Workplaces: Wyoming consistently has one of the largest gender pay gaps in the United States, with women on average earning 64 cents for every dollar a man earns. The Wyoming Coalition Against Domestic Violence and Sexual Assault is challenging the narrative that the wage gap is a matter of “choice” and is employing a collective impact model to organize and advocate for pay equity. Together with the Wyoming Health Council, these organizations are bringing together partners from across the state to organize around the common goal of closing the gender wage gap.

 

Schools: In Austin, Texas, the Expect Respect project promotes school environments free from sexual harassment and other forms of violence through coalitions that include school faculty, parents, youth, healthcare providers, and community organizations.

Educating providers

 

Informing providers who will transmit

skills and knowledge to others and model

positive norms

Schools: The US Department of Education Office of Civil Rights has a number of resources for school staff on how to prevent sex-based harassment, including curricula that demonstrate steps administrators, counselors, and teachers can take to create a learning environment free from harassment through policy and practice changes.  

 

Community: Recognizing the important role that faith leaders play in shaping community norms, ACCESS, a nonprofit organization in Dearborn, Michigan, has partnered for many years with faith leaders in Arab-American communities to build shared understanding and develop and embed culturally-rooted, strengths-based messages about gender equity into their sermons and counseling.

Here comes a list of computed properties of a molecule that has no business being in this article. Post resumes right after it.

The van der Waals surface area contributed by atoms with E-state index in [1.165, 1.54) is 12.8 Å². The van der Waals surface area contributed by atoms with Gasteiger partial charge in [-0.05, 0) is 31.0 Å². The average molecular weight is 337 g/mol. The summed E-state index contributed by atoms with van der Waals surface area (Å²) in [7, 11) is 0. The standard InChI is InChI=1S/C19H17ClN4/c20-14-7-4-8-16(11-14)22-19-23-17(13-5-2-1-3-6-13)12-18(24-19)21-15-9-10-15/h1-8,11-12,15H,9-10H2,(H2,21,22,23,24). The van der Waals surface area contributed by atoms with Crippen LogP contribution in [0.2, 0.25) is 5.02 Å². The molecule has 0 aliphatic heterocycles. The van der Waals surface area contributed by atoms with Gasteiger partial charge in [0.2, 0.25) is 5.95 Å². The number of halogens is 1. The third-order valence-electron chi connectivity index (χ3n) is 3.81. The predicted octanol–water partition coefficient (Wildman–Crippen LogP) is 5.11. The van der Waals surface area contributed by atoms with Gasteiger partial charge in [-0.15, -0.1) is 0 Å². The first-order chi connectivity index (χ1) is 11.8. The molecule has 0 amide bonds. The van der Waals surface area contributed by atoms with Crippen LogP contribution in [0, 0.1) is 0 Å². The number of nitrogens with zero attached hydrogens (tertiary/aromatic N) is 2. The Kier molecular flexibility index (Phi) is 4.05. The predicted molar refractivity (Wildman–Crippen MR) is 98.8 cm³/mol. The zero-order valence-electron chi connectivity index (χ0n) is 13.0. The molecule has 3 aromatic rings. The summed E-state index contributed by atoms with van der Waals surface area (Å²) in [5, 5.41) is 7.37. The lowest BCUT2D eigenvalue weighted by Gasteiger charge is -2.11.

Athletic leagues: High profile athletes are uniquely positioned to model positive behaviors on and off the field to strengthening sports communities’ capacity to create safe environments. A new effort is Raliance’s Sport and Prevention Center, recently launched with a multimillion dollar grant from the National Foot ball League. Changing the way we play and celebrate sports culture holds tremendous potential to create a safer game for players and healthier conceptions of masculinity.

Promoting community education

 

Reaching groups of people with

information and resources to prevent

violence and promote safety

Community: ACCESS also has a Coordinated Community Response Team—comprised of school staff, administrators, city council members, and religious leaders, as well as community leaders from marginalized groups, such as youth and new immigrants—that promotes gender equity. They focus on the positive outcomes of healthy relationships, safe families, and peaceful communities, and communicate about the positive association between education for girls and these outcomes.

 

South West PA Says No More in Pennsylvania engages influential people in the community, like athletes and business leaders, to mobilize for healthy gender norms. For example, the organization hosts a corporate leadership conference around the topic of gender-based violence prevention to increase the number of people talking about the issue and build political will for action.

 

Strengthening individual knowledge and skills

Enhancing an individual’s capability of

preventing violence and promoting safety
 

Workplaces: Workplace trainings and educational material can help strengthen workers’ knowledge about what is acceptable behavior and what is not to strengthen individual knowledge that sexual harassment is not tolerated at the workplace. The most effective trainings are conducted in-person by people with expertise, and build the capacity of supervisors to create a safe work environment.

 

Schools: Teaching students to stand up rather than stand by when they see behavior that puts others at risk for sexual violence is an evidence-based approach to changing norms in high school and college settings. Bringing in the Bystander and Green Dot are two programs that teach young people to speak up against sexist language and other behaviors within their peer groups, and reinforce positive social norms, such as stepping in to help others.

 

We invite practitioners, advocates, and leaders across fields and disciplines to share examples and to engage in a discussion about the power of norms change to prevent sexual violence and harassment. Please send suggestions, comments, and questions to safe@preventioninstitute.org.

Additional Prevention Institute perspectives on sexual harassment prevention: